A Travel Guide for Reckless Hearts by N.M. Kelby

kelby

One Story author N.M. Kelby has just come out with a new collection, A Travel Guide for Reckless Hearts, which includes “Jubilation, Florida”, originally published in issue #54 of the magazine (and currently sold out in our store). Those interested in learning more about Kelby and her work should stop by her wonderful website. There you’ll find not only her tour dates, blog, and details about all her publications, but the luring promise of free books! And be sure to pick up a copy of her collection at your favorite local bookstore or right here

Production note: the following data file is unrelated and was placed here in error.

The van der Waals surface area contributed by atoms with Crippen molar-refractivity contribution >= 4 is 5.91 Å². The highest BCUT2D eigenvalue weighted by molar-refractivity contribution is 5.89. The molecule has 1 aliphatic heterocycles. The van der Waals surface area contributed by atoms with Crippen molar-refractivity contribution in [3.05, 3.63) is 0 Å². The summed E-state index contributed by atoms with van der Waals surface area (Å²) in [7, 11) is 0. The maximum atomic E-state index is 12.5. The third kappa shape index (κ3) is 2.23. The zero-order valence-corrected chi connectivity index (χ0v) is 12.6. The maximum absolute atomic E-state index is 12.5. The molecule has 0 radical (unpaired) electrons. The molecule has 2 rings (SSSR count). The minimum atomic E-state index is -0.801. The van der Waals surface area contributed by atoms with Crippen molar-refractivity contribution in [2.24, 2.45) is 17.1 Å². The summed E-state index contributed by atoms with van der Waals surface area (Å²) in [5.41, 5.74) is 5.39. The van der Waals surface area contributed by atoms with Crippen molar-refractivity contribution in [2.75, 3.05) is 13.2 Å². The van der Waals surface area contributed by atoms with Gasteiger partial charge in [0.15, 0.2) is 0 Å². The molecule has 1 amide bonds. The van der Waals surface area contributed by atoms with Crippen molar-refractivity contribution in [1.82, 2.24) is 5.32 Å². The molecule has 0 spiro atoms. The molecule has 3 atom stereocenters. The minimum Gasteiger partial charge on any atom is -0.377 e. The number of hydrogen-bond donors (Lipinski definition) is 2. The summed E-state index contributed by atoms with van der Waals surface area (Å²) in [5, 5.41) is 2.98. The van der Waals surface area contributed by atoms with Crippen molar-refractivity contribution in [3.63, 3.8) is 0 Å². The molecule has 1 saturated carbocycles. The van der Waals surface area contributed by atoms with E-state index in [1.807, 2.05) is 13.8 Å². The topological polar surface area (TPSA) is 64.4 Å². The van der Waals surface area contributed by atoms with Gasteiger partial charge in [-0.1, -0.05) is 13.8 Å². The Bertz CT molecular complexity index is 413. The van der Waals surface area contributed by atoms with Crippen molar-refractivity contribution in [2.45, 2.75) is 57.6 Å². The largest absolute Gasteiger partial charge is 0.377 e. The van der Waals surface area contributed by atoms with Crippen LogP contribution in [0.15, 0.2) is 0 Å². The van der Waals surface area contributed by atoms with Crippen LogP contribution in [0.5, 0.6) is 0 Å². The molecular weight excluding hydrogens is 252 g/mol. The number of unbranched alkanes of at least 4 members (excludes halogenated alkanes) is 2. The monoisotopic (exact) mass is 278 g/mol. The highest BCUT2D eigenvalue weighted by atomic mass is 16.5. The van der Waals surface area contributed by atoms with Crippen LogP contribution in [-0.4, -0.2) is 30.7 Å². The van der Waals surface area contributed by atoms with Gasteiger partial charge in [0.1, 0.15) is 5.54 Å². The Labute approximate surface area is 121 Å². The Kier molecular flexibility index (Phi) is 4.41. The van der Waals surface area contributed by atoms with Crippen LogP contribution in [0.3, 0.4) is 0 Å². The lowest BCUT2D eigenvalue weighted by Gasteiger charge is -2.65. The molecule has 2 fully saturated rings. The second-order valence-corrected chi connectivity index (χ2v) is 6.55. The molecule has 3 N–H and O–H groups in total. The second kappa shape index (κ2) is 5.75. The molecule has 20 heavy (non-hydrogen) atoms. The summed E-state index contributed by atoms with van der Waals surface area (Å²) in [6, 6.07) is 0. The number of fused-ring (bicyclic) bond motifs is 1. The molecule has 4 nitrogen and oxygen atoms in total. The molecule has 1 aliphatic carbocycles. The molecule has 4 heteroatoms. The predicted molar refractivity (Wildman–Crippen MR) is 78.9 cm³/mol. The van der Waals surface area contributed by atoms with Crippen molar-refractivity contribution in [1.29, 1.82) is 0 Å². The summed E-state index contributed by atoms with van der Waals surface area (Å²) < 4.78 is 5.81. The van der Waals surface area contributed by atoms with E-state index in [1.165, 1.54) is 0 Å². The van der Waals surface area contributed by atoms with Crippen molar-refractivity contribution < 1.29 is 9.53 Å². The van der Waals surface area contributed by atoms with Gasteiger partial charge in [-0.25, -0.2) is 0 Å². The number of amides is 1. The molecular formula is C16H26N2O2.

Kevin Wilson Reading in NYC

Kevin Wilson

One Story author Kevin Wilson, who recently published his debut collection Tunneling to the Center of the Earth, will be appearing this Thursday, September 24th at 7pm as part of New York University’s “New Salon: Fiction Writers in Conversation.” The event takes place at the Lillian Vernon Creative Writers House, located at 58 W. 10th Street. Along with a reading of his work, Kevin will be discussing the craft and art of writing with fellow One Story author and current NYU professor Darin Strauss, whose latest novel, More Than It Hurts You, was recently released in paperback. Kevin will also be on hand afterward to sign copies of his book. These events are always educational, as well as a lot of fun, and we encourage all in the New York area who can make it to attend. More details for the event can be found here.

Great News for Fans of Oprah & Short Fiction

uwem